Through the rest of the second side of the album, Foreigner 4 has tracks of more standard rock fare, not terrible but not enough to make this album a classic. “I’m Gonna Win” is a hard rocker with good, accessible and dynamic vocals as it builds throughout in intensity and energy. “Woman in Black” is a song where Jones really shines on guitar on many levels, providing a chorus of entertaining rock riffs and licks throughout with the many different textures throughout this composition. “Girl On the Moon” has a haunting quality with pedal-drenched guitars interacting with suddenly appearing synth motifs. On this track, a short but interesting bridge and lead section follows the first chorus. The album wraps with “Don’t Let Go”, an incomplete song which seems to have the makings of a really solid track but falls just a bit short.
Foreigner 4 was an immediate hit in its day, hitting #1 position on the Billboard album chart for 10 weeks. Through the years, the album reached platinum level 6 times over and, despite latter pop success, would be Foreigner’s commercial peak.
Part of Classic Rock Review’s celebration of 1981 albums.
4, Head Games and Inside information are my 3 favorite Foreigner albums.
Foreigner’s last great album IMO, I do agree the first half of the album is the stronger half of the two, my favorite tracks are “Juke Box Hero, “Break It Up”, “Waiting For A Girl Like You”, “Urgent” & the underrated “I’m Gonna Win”.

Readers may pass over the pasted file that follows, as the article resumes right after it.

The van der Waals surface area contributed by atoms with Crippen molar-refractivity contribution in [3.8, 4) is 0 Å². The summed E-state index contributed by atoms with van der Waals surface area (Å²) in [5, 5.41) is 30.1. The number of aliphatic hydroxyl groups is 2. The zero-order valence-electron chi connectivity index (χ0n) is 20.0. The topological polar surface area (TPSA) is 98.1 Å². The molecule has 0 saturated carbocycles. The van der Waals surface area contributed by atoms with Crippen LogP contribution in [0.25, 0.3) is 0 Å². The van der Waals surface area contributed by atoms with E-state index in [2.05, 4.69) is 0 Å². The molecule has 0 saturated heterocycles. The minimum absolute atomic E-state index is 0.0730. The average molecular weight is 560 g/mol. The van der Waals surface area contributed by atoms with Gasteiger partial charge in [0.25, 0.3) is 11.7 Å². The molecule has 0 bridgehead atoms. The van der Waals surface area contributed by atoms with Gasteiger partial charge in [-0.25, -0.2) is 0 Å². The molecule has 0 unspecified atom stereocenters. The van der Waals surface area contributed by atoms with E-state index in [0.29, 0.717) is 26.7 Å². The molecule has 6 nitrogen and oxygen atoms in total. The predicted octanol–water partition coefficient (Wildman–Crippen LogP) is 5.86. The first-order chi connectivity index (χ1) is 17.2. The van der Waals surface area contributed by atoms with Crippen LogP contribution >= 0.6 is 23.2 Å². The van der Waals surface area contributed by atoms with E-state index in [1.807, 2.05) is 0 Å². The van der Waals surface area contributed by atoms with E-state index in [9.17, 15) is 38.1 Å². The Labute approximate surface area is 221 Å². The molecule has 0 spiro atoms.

My least favorite tracks are “Luanne”, “Woman In Black” and “Don’t Let Go”, they’re pretty good songs but they just don’t stand out compared to the rest of the great songs off of the album.
During the late ’70’s I heard Foreigner often but really did not listen to Foreigner. I preferred harder-edged bands such as AC/DC, Aerosmith, and classic bands such as the Stones and Zepplin. After watching an interview with Mick Jones, I felt I needed to give them a more through listening. This band was very solid! Thanks to Jones’s bluesy Les Paul, which he handles in a very deft manner, the band rocks. True, they are not the Clash, nor were they carefree like (very early) Def Leppard, nor were they as sleazy-cool as Aerosmith (in their own early days), but they were literally the backbone of radio in the late 70’s! We NEEDED Foreigner more than we knew. This was a group with down-to-earth nice guys on top of it! Forgive them (forgive all the ’70’s bands in fact) for the 80’s!
I grew up with this album coming of age. I bought this album at age 14! Urgent was my favorite track because if the sax solo (I played saxophone in school band) and impressed the girls with my cover of this song. Memories!
[…] Image: Cassette case repurposed to deliver the bill. Probably originally for Foreigner 4. […]